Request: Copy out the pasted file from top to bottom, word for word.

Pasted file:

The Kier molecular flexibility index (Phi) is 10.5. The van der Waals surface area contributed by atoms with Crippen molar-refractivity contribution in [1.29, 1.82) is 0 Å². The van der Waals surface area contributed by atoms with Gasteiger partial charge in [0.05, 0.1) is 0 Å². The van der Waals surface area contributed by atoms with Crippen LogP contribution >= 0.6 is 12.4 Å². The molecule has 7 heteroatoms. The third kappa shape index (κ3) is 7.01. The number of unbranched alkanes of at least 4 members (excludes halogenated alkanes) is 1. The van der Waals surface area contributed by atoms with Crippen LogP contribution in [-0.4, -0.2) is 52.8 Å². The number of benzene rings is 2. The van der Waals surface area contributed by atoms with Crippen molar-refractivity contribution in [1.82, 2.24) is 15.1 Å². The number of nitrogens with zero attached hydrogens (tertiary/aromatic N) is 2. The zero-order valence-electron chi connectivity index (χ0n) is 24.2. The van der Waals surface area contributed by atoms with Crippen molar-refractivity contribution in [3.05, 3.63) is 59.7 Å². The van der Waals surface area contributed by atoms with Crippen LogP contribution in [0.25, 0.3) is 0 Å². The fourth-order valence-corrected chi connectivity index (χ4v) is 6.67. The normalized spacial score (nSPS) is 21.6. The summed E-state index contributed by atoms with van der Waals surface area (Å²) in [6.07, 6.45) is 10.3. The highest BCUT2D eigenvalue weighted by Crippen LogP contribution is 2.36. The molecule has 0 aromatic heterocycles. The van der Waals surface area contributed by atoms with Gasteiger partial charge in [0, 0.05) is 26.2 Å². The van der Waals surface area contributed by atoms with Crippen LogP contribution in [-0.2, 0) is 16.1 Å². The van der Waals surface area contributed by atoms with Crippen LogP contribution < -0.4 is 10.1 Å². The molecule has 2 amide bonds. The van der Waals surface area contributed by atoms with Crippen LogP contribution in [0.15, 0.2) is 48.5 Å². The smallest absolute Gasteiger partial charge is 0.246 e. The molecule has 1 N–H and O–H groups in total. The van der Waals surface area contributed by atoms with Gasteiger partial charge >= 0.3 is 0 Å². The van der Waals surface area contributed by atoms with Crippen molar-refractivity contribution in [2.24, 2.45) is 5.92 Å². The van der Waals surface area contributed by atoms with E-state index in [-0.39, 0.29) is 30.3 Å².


The Kier molecular flexibility index (Phi) is 10.5. The van der Waals surface area contributed by atoms with Crippen molar-refractivity contribution in [1.29, 1.82) is 0 Å². The van der Waals surface area contributed by atoms with Gasteiger partial charge in [0.05, 0.1) is 0 Å². The van der Waals surface area contributed by atoms with Crippen LogP contribution >= 0.6 is 12.4 Å². The molecule has 7 heteroatoms. The third kappa shape index (κ3) is 7.01. The number of unbranched alkanes of at least 4 members (excludes halogenated alkanes) is 1. The van der Waals surface area contributed by atoms with Crippen LogP contribution in [-0.4, -0.2) is 52.8 Å². The number of benzene rings is 2. The van der Waals surface area contributed by atoms with Crippen molar-refractivity contribution in [1.82, 2.24) is 15.1 Å². The number of nitrogens with zero attached hydrogens (tertiary/aromatic N) is 2. The zero-order valence-electron chi connectivity index (χ0n) is 24.2. The van der Waals surface area contributed by atoms with Crippen molar-refractivity contribution in [3.05, 3.63) is 59.7 Å². The van der Waals surface area contributed by atoms with Crippen LogP contribution in [0.25, 0.3) is 0 Å². The fourth-order valence-corrected chi connectivity index (χ4v) is 6.67. The normalized spacial score (nSPS) is 21.6. The summed E-state index contributed by atoms with van der Waals surface area (Å²) in [6.07, 6.45) is 10.3. The highest BCUT2D eigenvalue weighted by Crippen LogP contribution is 2.36. The molecule has 0 aromatic heterocycles. The van der Waals surface area contributed by atoms with Gasteiger partial charge in [0, 0.05) is 26.2 Å². The van der Waals surface area contributed by atoms with Crippen LogP contribution in [-0.2, 0) is 16.1 Å². The van der Waals surface area contributed by atoms with Crippen LogP contribution < -0.4 is 10.1 Å². The molecule has 2 amide bonds. The van der Waals surface area contributed by atoms with Crippen LogP contribution in [0.15, 0.2) is 48.5 Å². The smallest absolute Gasteiger partial charge is 0.246 e. The molecule has 1 N–H and O–H groups in total. The van der Waals surface area contributed by atoms with Gasteiger partial charge >= 0.3 is 0 Å². The van der Waals surface area contributed by atoms with Crippen molar-refractivity contribution in [2.24, 2.45) is 5.92 Å². The van der Waals surface area contributed by atoms with E-state index in [-0.39, 0.29) is 30.3 Å².